While most new technologies are designed with the intent of increasing people’s leisure time by automating or simplifying specific tasks, that’s not always the outcome in the real world. In fact, as the speed and ease of communication has increased thanks to cell phones and the Internet, many workers have found themselves constantly connected to the office, and putting in more hours as a result.
According to a recent CareerBuilder survey, 50 percent of workers in the information technology, financial services, sales, and professional and business services industries say they check or respond to work emails outside of work, and 38 percent continue working after they’ve left the office for the night.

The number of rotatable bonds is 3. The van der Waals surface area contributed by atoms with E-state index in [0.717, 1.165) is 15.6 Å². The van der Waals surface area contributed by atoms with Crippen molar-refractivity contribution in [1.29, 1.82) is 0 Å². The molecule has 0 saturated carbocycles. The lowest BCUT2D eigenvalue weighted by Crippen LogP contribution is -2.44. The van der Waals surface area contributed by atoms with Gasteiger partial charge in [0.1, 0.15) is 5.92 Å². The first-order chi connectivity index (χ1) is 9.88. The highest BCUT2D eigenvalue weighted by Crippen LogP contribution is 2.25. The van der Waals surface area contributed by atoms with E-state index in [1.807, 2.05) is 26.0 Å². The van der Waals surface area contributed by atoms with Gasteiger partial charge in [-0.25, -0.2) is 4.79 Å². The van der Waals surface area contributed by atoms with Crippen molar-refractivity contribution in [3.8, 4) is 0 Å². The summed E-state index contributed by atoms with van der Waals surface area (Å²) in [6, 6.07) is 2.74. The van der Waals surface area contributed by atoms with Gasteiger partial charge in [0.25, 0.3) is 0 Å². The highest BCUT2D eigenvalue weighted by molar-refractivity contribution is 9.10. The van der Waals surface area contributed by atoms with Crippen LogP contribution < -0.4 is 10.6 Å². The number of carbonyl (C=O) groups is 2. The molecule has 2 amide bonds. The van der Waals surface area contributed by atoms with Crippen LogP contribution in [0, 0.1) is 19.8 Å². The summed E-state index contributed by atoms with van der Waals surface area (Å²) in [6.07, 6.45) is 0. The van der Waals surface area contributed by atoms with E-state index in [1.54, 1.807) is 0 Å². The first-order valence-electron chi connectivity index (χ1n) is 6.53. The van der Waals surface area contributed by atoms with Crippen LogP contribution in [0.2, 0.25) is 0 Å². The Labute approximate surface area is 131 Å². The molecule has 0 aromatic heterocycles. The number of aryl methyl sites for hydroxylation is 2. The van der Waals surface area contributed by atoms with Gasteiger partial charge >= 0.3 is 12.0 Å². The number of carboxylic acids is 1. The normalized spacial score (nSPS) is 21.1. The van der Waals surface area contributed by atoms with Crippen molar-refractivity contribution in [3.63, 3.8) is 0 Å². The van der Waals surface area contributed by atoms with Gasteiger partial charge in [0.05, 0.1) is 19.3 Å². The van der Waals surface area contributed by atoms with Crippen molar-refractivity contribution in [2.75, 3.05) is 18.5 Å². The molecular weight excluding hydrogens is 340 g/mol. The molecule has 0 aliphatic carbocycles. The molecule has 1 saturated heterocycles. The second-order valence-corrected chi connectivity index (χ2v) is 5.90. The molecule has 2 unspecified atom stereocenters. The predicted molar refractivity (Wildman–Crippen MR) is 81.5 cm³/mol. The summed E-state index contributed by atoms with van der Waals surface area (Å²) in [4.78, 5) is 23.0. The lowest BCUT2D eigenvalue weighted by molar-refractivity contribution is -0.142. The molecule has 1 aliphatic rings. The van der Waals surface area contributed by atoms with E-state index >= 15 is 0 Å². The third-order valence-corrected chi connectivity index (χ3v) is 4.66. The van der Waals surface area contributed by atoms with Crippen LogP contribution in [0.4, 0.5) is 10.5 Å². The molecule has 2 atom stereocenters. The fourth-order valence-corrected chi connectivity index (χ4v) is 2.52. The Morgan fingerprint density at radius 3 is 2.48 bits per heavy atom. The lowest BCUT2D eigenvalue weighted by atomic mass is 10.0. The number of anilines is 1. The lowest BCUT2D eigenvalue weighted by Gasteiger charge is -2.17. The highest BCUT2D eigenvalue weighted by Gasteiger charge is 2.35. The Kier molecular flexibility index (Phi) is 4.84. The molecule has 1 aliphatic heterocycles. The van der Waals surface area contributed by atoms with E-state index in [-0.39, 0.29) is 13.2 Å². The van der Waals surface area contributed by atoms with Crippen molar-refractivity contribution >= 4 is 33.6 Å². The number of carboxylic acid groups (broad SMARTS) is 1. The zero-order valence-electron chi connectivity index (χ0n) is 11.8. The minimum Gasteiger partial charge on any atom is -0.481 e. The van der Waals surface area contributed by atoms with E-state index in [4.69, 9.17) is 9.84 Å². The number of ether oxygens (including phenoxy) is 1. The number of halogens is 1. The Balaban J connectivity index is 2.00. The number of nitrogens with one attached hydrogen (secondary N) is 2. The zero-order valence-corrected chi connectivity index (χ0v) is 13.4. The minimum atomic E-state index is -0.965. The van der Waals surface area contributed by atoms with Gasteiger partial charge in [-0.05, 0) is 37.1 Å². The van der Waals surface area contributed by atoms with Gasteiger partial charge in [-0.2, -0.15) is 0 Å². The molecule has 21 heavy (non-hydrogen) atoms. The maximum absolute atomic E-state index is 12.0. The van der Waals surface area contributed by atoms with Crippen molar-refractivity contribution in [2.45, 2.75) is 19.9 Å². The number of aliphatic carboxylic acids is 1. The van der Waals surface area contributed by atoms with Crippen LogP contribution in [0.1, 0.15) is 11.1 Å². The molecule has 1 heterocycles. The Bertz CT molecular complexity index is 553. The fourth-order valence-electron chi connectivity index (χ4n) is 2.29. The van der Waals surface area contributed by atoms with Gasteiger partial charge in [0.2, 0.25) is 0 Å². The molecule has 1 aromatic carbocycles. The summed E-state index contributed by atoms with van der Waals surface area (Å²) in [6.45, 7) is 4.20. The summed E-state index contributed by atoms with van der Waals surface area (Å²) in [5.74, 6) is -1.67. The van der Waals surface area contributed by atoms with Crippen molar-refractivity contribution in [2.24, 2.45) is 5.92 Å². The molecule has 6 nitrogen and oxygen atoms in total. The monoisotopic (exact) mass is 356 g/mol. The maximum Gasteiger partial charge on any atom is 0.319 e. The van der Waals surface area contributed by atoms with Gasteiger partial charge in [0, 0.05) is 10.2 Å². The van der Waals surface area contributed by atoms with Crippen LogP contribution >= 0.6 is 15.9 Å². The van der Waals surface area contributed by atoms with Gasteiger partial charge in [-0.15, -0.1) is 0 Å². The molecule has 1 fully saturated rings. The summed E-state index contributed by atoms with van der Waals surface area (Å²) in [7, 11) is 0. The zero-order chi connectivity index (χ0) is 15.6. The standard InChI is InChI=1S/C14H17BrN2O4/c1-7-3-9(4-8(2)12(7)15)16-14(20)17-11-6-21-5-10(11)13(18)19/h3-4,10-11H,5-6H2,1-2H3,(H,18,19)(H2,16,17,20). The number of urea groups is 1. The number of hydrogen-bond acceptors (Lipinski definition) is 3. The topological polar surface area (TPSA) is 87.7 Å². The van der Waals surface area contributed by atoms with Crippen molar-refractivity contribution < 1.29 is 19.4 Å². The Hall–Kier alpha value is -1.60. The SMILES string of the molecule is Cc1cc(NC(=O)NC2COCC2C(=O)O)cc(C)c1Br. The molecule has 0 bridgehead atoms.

What does this mean for you?
It’s in any company’s best interest to look out for their employees’ well-being. Employee burnout can start a vicious cycle that leads to lowered morale and decreased productivity across the board.
To avoid this potential outcome, employers should consider implementing more flexible work schedules to accommodate not only their employees’ work-life balance, but also their work styles and habits. This freedom and flexibility can actually improve morale and productivity.